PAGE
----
Tuesday, September 5, 2006
Jamie Prenkert (Indiana-Business) has posted on SSRN his paper entitled: Bizarro Statutory Stare Decisis.
Here's the abstract:
In Smith v. City of Jackson, the Supreme Court applied to the Age Discrimination in Employment Act one of its decisions interpreting Title VII of the 1964 Civil Rights Act, which Congress had overridden with the Civil Rights Act of 1991. It treated Wards Cove Packing Co. v. Atonio, dealing with disparate impact theory and burdens of proof, as a binding interpretation of the ADEA, despite that Congress expressed disapproval of Wards Cove. The Court relied on two interpretive approaches to arrive at this result: the presumption that identical language in the ADEA and Title VII should be interpreted consistently and the strong presumption of statutory stare decisis. This convergence of circumstances led to the odd result of duplicating the congressionally disfavored Wards Cove interpretation.
I use the comic book story of Bizarro, Superman's imperfect duplicate, as an allegory for the Smith Court's flawed invocation of statutory stare decisis to duplicate Wards Cove, labeling it Bizarro statutory stare decisis. None of the justifications for the regular presumption of statutory stare decisis supports the result in Smith. Furthermore, Bizarro statutory stare decisis interferes with the proper balance of power between Congress and the Court and implicates the countermajoritarian difficulty of elevating the Court's interpretations over Congress's expressed preferences. The paper explores other contexts in which Bizarro statutory stare decisis could wreak havoc.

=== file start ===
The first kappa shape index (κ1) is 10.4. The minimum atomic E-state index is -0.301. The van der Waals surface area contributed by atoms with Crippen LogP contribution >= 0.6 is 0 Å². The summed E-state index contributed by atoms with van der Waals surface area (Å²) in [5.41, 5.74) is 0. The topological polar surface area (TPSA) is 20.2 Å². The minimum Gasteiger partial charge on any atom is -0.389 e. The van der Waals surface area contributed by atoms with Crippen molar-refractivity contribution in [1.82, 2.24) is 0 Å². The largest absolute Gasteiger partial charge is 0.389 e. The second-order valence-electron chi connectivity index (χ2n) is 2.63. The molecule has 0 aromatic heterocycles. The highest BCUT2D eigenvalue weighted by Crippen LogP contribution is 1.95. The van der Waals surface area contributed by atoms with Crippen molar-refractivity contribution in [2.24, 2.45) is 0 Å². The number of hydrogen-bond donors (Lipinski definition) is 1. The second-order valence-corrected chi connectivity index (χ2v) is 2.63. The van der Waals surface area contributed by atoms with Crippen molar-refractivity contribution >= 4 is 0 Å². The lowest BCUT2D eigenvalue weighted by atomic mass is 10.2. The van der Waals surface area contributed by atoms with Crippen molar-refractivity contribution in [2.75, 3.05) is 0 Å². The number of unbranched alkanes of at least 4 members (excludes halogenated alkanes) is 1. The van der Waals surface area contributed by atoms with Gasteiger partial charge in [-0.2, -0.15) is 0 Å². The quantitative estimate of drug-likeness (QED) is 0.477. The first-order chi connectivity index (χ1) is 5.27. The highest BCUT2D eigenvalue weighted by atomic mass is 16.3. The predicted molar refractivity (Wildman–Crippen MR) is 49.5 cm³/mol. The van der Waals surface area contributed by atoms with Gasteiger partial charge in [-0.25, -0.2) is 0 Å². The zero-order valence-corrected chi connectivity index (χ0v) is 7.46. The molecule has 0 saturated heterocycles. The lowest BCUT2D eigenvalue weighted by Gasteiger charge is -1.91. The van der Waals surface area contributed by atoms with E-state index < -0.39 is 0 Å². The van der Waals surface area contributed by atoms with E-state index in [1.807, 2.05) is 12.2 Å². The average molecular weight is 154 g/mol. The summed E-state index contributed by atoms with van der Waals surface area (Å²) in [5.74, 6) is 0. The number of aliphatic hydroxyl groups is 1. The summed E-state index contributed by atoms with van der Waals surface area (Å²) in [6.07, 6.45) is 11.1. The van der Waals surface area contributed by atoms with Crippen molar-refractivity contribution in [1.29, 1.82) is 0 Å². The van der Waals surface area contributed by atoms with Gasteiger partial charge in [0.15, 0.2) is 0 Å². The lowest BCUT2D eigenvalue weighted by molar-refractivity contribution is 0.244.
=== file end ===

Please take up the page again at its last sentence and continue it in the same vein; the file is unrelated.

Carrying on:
Finally, I present an alternative to Bizarro statutory stare decisis. In situations like Smith, the Court should not treat an overridden interpretation as binding precedent, but should interpret the statute before it as a matter of first impression. In doing so, an overridden interpretation should not be duplicated without clear textual, purposive, or historical evidence that the overridden interpretation is more appropriate this time around. The paper concludes by applying this alternative to Smith and explaining why Wards Cove should never have been revived.
You can read this Bizarro, yet very interesting, law review article at this link.